Jerusalem review: 'Company of Ten has found a new star in Marlon Gill'
PUBLISHED: 13:04 14 November 2017 | UPDATED: 15:02 14 November 2017
Supplied by Abbey Theatre
Madeleine Burton reviews Jerusalem at the Abbey Theatre in St Albans.
The Company of Ten breaks with tradition at the end of its current performances of Jez Butterworth’s modern classic, Jerusalem.
For instead of the whole cast taking the final bow together as is generally the case, Marlon Gill, who plays the role of Johnny ‘Rooster’ Byron, takes the first curtain call on his own – and boy does he deserve it.
Of course he is then joined by the rest of an extremely talented cast, but the role of Rooster is so pivotal and Marlon so brilliant in the part that it is right and proper that he should step forward to take his bow first.
It is no easy role – Mark Rylance made it his own when Jerusalem, written by Jez Butterworth, a former pupil of Verulam School in St Albans, was first performed on the London stage.
But it was clear from chatter at the interval that even those who had seen Rylance in the role were bowled over by Marlon’s performance as the saint/sinner who lives an alternative life which revolves around drink, drugs and rock ‘n’ roll.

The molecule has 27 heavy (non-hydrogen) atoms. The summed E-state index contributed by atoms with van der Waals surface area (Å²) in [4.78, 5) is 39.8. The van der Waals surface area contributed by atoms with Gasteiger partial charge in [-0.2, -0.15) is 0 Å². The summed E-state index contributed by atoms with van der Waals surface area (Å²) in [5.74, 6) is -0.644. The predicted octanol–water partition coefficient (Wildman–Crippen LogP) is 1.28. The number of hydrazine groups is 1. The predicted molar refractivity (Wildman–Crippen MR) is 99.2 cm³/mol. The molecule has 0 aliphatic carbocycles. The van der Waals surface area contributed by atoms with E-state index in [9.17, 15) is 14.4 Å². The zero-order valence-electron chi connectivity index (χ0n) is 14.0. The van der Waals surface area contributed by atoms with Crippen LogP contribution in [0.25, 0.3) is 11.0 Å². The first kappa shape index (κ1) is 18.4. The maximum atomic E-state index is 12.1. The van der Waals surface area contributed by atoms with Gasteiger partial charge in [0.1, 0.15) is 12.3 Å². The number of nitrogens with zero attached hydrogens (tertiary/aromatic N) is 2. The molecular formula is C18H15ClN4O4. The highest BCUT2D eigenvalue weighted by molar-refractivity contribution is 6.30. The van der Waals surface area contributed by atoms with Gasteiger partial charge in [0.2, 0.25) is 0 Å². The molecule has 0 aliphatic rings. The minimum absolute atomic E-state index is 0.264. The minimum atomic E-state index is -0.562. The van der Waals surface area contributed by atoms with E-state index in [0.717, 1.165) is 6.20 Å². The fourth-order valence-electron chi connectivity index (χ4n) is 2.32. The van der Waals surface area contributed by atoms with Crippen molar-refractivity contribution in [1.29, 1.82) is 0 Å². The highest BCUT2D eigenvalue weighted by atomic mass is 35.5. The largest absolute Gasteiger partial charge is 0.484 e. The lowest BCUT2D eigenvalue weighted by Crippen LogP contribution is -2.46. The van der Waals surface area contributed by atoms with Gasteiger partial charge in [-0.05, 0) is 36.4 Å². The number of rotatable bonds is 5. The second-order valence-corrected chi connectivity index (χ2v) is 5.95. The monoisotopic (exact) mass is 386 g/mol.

The problem is that the residents of a new housing estate want Rooster gone and see him more as the antichrist than a free spirit, surviving on drug dealing and clashing with the authorities.
The language is fruity to say the least as Rooster and his cohorts dance – and that is another of Marlon’s skills – drink, smoke and snort their way through the days.
We know exactly where we are with Jerusalem when Katie Walton’s ethereal Phaedra sings the William Blake hymn beautifully before the curtain rises on what is effectively a heavy metal Bacchanalian orgy involving Rooster and his pals.
Not invited was Ginger – a lovely comedic performance by Alex Bell – who is reminded throughout about what he has missed.
And where comic turns are concerned, you couldn’t get much better than Tim Pemberton as the respectable pub owner Wesley, dressed as a Morris dancer but just as susceptible to drink and drugs as the rest of Rooster’s crew.
Director Jenny Kilcast has a very strong cast and she makes the most of it on a brilliant set designed by Judith Goodban and Tony Penrose.
But at the heart of Jerusalem is Rooster and in Marlon Gill, the Company of Ten has found a new star and one who richly deserves the applause at the finale.
• Jerusalem runs until Saturday, November 18, on the main stage of the Abbey Theatre in St Albans.
Any remaining tickets can be obtained from the box office on 01727 857861 or go to www.abbeytheatre.org.uk